Classical Music Review: Focus on Armenia

By Caldwell Titcomb

Considered the father of Armenian music, Gomidas (or Komitas) was born Soghomon Soghomonian in 1869, and became active as a composer, singer, choir conductor, ethnomusicologist and priest. In 1915 he was one of 300 artists arrested and deported at the start of the Armenian genocide. He became so unhinged that he ceased all musical activity and died twenty years later in a Paris mental institution.

Soprano Isabel Bayrakdarian is a real find.

In the early years of the twentieth century he traveled about Armenia and collected more than 3,000 songs, which he arranged for chorus or for voice and piano. He also amassed a body of dances. There is evidence that he planned to arrange this music for larger ensembles – and this is what the Armenian-Canadian composer/pianist Serouj Kradjian (b. 1973) has done with a substantial amount of this material.

The Celebrity Series of Boston brought some of this music to Jordan Hall last week as part of a Remembrance Tour sponsored by the International Institute for Genocide and Human Rights Studies, memorializing not only the Armenian genocide but the subsequent Jewish Holocaust and the genocides in Cambodia, Rwanda and Darfur.

The singer was Kradjian’s wife, soprano Isabel Bayrakdarian (b. 1974), a Canadian of Armenian descent. She was new to me, though in 2000 she won first prize in the Operalia competition founded by Placido Domingo and has garnered a passel of awards for her CD recordings. (Curiously her 1997 degree from the University of Toronto is in biomedical engineering.)

She is a real find. Her voice is sumptuous and highly expressive, and she sings solidly on pitch. Quite appropriately, her last name means “standard bearer.”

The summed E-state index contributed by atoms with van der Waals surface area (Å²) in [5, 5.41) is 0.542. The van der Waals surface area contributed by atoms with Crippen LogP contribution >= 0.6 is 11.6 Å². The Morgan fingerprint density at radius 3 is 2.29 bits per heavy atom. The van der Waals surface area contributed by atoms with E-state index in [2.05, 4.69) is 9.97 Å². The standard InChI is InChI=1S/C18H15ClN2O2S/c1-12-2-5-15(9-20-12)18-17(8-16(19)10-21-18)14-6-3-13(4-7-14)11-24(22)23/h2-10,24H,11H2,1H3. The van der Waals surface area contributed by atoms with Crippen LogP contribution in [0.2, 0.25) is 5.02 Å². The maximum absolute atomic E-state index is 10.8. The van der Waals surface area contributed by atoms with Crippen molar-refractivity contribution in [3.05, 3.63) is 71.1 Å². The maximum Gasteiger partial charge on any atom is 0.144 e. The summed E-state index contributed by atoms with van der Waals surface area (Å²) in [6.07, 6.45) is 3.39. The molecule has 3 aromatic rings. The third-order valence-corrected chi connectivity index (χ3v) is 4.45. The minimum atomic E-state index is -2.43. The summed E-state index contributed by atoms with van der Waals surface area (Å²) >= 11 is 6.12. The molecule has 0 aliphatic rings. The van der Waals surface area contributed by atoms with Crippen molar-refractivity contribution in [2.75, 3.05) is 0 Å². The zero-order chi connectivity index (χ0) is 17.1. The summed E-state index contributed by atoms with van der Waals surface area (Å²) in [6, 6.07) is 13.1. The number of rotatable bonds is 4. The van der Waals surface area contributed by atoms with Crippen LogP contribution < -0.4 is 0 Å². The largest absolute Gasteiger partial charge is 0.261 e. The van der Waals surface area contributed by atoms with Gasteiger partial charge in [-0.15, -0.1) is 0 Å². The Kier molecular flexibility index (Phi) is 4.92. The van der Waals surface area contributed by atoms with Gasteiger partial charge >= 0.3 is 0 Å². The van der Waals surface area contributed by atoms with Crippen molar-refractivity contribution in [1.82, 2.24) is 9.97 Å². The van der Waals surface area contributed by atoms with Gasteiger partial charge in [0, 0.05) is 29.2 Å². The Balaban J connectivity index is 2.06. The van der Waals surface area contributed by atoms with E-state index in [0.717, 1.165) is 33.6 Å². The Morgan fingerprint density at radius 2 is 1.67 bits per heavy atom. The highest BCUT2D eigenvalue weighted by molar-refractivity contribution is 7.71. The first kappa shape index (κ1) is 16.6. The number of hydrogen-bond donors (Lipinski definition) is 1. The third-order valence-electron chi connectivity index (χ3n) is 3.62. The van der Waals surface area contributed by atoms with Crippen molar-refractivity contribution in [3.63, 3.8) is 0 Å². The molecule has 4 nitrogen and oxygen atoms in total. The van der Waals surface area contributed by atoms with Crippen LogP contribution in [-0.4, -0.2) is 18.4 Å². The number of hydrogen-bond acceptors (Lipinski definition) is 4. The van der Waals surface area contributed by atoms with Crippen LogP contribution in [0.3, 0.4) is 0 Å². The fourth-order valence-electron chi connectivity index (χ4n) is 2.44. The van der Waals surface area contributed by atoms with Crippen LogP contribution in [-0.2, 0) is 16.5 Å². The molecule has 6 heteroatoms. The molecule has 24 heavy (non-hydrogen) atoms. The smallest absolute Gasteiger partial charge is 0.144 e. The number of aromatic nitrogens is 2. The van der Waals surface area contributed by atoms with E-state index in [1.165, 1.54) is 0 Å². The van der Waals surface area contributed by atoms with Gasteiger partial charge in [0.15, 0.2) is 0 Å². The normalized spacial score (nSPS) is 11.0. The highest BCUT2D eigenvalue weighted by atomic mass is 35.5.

The songs that Gomidas collected fall into five categories: children, nature, love, humor, and yearning. Bayrakdarian’s ten songs came from all five. Most of them were on the slow side, though a couple were relatively lively. I was particularly taken with “Apricot Tree” and “Jingle-Jangle.”

Supporting the soprano, with or without piano, were nineteen string players from the Manitoba Chamber Orchestra (founded in 1972), led authoritatively by the well-known conductor Anne Marson, a magna cum laude 1983 graduate of Harvard. On two numbers the players were joined by Hampic Djabourian, playing the Armenian folk instrument called duduk, a woodwind of the oboe family that exudes the warmth of a clarinet.

Kradjian gave us five short samples of Gomidas’ dances, along with four dances from the Opus 11 set by the short-lived Greek composer Nikos Skalkottas (1904-49). And Bayrakdarian beautifully performed the “Deux Mélodies Hébraïques” (1914) by Maurice Ravel, sometimes erroneously thought to have been Jewish. The orchestra opened the concert with Bela Bartok’s “Romanian Folkdances” (1915), arranged by Arthur Willner.

The remaining composer on the program was Gideon Klein (1919-45), a Jewish Czech composer/conductor/pianist, who in 1941 was interned in Theresienstadt, sent to Auschwitz in 1944 and then to a coal mine in Silesia, where he died just weeks before the camp was liberated. His last composition was a Partita for Strings, from which we heard the slow movement, a set of variations on a Moravian folksong, in a 1990 arrangement for string orchestra by Vojtech Saudek.

In connection with this Remembrance Tour, Isabel Bayrakdarian has just issued on Nonesuch Records a lovely CD entitled “Gomidas Songs.” This contains eighteen songs plus two piano dances (played by her husband), performed by members of the Armenian Philharmonic Orchestra under the direction of Eduard Topchjan. The songs are arranged in the five aforementioned categories.

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